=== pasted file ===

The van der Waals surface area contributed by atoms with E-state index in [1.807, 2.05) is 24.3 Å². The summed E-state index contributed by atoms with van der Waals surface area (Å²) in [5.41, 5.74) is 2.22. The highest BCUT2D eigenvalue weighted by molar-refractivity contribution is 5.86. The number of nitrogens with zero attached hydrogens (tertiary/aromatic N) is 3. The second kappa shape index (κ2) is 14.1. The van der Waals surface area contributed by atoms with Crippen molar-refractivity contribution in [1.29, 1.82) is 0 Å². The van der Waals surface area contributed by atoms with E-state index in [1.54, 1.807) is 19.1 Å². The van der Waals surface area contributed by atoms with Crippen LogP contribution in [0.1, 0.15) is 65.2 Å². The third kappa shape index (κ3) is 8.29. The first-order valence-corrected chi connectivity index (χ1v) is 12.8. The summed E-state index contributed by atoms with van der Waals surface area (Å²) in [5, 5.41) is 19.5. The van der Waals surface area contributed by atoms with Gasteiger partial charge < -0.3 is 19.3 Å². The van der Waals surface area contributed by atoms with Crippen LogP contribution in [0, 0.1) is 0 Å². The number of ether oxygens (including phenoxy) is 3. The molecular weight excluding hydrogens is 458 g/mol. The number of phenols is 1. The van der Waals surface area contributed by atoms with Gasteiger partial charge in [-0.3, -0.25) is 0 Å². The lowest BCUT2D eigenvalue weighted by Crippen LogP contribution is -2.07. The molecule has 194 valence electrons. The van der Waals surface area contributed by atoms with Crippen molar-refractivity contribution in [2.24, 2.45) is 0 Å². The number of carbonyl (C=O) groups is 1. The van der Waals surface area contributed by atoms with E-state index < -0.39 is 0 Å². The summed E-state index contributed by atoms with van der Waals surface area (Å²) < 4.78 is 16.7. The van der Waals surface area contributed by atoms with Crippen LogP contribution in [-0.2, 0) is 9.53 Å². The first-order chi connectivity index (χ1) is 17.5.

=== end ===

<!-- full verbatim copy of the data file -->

The van der Waals surface area contributed by atoms with E-state index in [1.807, 2.05) is 24.3 Å². The summed E-state index contributed by atoms with van der Waals surface area (Å²) in [5.41, 5.74) is 2.22. The highest BCUT2D eigenvalue weighted by molar-refractivity contribution is 5.86. The number of nitrogens with zero attached hydrogens (tertiary/aromatic N) is 3. The second kappa shape index (κ2) is 14.1. The van der Waals surface area contributed by atoms with Crippen molar-refractivity contribution in [1.29, 1.82) is 0 Å². The van der Waals surface area contributed by atoms with E-state index in [1.54, 1.807) is 19.1 Å². The van der Waals surface area contributed by atoms with Crippen LogP contribution in [0.1, 0.15) is 65.2 Å². The third kappa shape index (κ3) is 8.29. The first-order valence-corrected chi connectivity index (χ1v) is 12.8. The summed E-state index contributed by atoms with van der Waals surface area (Å²) in [5, 5.41) is 19.5. The van der Waals surface area contributed by atoms with Gasteiger partial charge < -0.3 is 19.3 Å². The van der Waals surface area contributed by atoms with Crippen LogP contribution in [0, 0.1) is 0 Å². The number of ether oxygens (including phenoxy) is 3. The molecular weight excluding hydrogens is 458 g/mol. The number of phenols is 1. The van der Waals surface area contributed by atoms with Gasteiger partial charge in [-0.3, -0.25) is 0 Å². The lowest BCUT2D eigenvalue weighted by Crippen LogP contribution is -2.07. The molecule has 194 valence electrons. The van der Waals surface area contributed by atoms with Crippen molar-refractivity contribution in [2.24, 2.45) is 0 Å². The number of carbonyl (C=O) groups is 1. The van der Waals surface area contributed by atoms with E-state index < -0.39 is 0 Å². The summed E-state index contributed by atoms with van der Waals surface area (Å²) < 4.78 is 16.7. The van der Waals surface area contributed by atoms with Crippen LogP contribution in [-0.2, 0) is 9.53 Å². The first-order chi connectivity index (χ1) is 17.5.